A simple white robe. Wavy brown hair. A stoic yet kind facial expression. These are the characteristics I and my few classmates at parochial school grew accustomed to. Jesus as 1) a man who 2) calms seas and walks on water and 3) is symbolized as a shepherd taking care of His sheep. From kindergarten through eighth grade, I was surrounded by teachers whose lessons promoted keeping Jesus in mind. Remember WWJD bracelets? I accumulated my fair share of those.
By the time eighth grade graduation rolled around, I was eager to leave the environment I had grown to consider sheltered and overbearing. Near perfect church attendance was required and dutifully recorded, as were reports on each sermon. The repertoire of choir songs was limited, as was that of cheerleading chants. Everyone knew everyone (and their parents, and their grandparents) due to the intimate size of the school and associated church. If a student stepped out of line, he or she was stigmatized for years. It was nerve-racking…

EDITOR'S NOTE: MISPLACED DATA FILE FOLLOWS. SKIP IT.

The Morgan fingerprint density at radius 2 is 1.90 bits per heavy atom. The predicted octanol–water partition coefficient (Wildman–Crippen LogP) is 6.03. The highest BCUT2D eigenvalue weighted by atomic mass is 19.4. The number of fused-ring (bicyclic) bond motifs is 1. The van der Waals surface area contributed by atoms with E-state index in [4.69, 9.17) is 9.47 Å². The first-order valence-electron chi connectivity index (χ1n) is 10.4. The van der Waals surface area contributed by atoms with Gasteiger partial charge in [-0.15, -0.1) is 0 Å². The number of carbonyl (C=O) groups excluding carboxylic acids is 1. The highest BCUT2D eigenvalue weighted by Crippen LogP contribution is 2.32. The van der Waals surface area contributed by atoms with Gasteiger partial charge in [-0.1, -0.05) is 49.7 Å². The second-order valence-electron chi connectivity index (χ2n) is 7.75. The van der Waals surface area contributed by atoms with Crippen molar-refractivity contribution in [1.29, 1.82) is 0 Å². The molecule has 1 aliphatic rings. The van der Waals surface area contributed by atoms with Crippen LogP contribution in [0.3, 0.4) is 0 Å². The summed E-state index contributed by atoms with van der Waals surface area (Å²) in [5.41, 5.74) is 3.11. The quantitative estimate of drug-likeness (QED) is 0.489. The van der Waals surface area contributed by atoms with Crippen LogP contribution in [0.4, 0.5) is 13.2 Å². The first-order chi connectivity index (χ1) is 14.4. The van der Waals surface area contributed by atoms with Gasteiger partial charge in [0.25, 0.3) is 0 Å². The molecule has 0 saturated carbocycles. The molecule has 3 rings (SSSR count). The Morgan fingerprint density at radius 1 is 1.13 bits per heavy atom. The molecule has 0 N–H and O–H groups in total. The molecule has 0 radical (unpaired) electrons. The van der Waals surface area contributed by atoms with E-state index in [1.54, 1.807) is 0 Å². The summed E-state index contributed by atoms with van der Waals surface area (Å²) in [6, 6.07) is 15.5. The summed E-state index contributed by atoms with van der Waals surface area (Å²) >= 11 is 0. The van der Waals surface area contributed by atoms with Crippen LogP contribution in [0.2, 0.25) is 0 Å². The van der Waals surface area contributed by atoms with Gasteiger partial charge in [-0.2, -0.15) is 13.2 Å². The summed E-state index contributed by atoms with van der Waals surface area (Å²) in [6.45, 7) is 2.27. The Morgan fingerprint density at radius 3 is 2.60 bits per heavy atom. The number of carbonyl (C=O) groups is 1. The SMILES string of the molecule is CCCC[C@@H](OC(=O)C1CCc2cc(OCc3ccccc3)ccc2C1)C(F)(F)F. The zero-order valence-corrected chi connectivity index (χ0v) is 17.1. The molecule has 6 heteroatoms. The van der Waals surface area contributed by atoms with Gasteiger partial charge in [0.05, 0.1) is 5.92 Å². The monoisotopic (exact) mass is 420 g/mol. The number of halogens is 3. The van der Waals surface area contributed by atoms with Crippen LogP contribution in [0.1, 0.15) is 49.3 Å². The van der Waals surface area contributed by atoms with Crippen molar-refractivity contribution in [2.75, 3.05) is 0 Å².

If you would like to read Lauryn’s full story, please click here for information on how to do so.
Notes from Alice: Who doesn’t have memories of childhood, high school and college education? If your experience was void of Jesus, or you had too much Jesus, write about it. Did you attend a large university or a small, religious school? What influenced you to be a good Muslim, Jew, Hindu, Buddhist or Christian? What temptations kept you from being good?
It makes me furious to see and hear TV reports about college kids on spring break. Not all of them are on beaches in Florida or Texas. Thousands volunteer to help those less fortunate or intern at nonprofit community agencies, while many others go home to make a few extra bucks and hang out with family. Without a doubt, I see former students in church during spring break.
Let me capture your stories for a book, “What’s New With College Students and Jesus.” College grads, your stories will spice up my book, too! Your perspective of then and now will bring hope and clarity to my readers.
So, invite Jesus for coffee (I recommend reading David Wilke’s “Coffee with Jesus,” InterVarsity Press, 2013), then start writing or arrange an interview with me. Both will bring you a step closer to submitting your story. View the Invitation page.